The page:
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The Infamous Black Bird Southern Oregon History, Revised


Rowena Nichols
Most of Rowena Nichols' manuscript titled "Notes on Indian Affairs in Oregon" concerns the history of the Palouse in Eastern Washington. It contains an essay on William Patterson Breeding, founder of Palouse, Washington; a transcription of a memoir by Father Joseph Joset of the Coeur d'Alene Mission; notes on Father Point of the Cataldo Mission; and capsule histories of the Washington towns of Colfax, Palouse City, Lincoln, Farmington and Almota. It also contains the following:

Scenes from the Rogue River War
The First Battle
    Capt. Lupton surrounded the Indians at the mouth of Little Butte Creek on the north side of Rogue River. Just at daybreak they opened fire on the Indians, killing nearly all the braves and many squaws and papooses. Some of the braves escaped by plunging into the river and swimming to the opposite shore. At the close of the battle Lupton remarked to his companions that an old tree which had fallen near and was half covered with vines was the very place an Indian would seek to hide in. He stepped forward, parted the vines with the muzzle of his rifle, and as he did so a concealed brave shot him with a poisoned arrow. He lived but a few days.
    All the people near forted at McDaniels' on Butte Creek. In sight of the fort lived some young men, the Seyforth brothers and McDowell. Next day after the battle they were preparing to move to the fort when Indians fired upon them. A ball struck McDowell on the hip, passing through a powder horn and carrying a portion of the horn deep into the flesh. Seyforth bade him hasten to the fort, and the brave boys continued hitching up their teams and succeeded in bringing to the fort their team and effects under a heavy fire of the Indians. A few brave men hastened from the fort and carried McDowell in, yet he lived but a short time.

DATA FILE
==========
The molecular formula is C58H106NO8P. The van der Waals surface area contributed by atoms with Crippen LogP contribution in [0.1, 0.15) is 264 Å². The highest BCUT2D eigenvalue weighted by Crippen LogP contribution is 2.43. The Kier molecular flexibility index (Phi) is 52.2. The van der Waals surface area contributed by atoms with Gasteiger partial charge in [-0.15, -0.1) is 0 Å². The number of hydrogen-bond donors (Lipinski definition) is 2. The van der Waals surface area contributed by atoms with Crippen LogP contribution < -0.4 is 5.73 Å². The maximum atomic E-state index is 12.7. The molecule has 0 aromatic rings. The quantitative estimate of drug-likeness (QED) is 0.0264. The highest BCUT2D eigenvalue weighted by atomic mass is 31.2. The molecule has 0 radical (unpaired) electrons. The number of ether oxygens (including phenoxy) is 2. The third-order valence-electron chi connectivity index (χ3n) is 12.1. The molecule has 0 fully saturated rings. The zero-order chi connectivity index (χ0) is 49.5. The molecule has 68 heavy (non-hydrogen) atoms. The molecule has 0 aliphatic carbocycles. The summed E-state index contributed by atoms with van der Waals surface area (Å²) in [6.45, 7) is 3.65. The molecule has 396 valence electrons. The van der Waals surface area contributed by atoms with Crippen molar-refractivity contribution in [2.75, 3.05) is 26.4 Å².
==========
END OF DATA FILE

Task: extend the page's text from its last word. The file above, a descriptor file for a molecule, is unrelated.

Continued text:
On the 6 of July 1856 a pack train belonging to John H. Taylor [Rowena Nichols' uncle] and Alex McNary was crossing the Siskiyou Mountains. There were three men with the train, McNary, Bishop and Solomon Fogle. The train was returning to Jacksonville and was about four miles from the Mountain House. As the train entered a deep canyon McNary observed an ambuscade "built behind a large fallen tree." He called out to his companions to save themselves. They were surrounded by Indians. McNary and Bishop sprang for the brush. The Indians killed Fogle while he was endeavoring to jump from his horse. Bishop and McNary succeeded in reaching the Mountain House. A company of volunteers pursued the Indians. They retreated as fast as possible till they reached a favorable ambuscade. They fired upon the soldiers. A sharp engagement followed in which Keene was killed and Tabor wounded. [Compare this Keene/Tabor account with that of Mary M. Dunn.] The Indians outnumbered the volunteers and had the advantage ground. The soldiers were forced to retreat, carrying the dead and wounded with them. The train was all lost. [Find paperwork on the Taylor/McNary pack train here.]
   

    [On October 6, 1855 Holland] Bailey was driving hogs to Jacksonville. When he reached Cow Creek an Indian waylaid him. The Indian was hid behind a log.
   

    Killed by the Indians--I do not remember the dates--Newton, Hamilton (Frasier wounded), Angel killed.
Rowena Nichols, "Notes on Indian Affairs in Oregon," 1879, Bancroft Library MS P-A 54, pages 20-22




Last revised March 10, 2017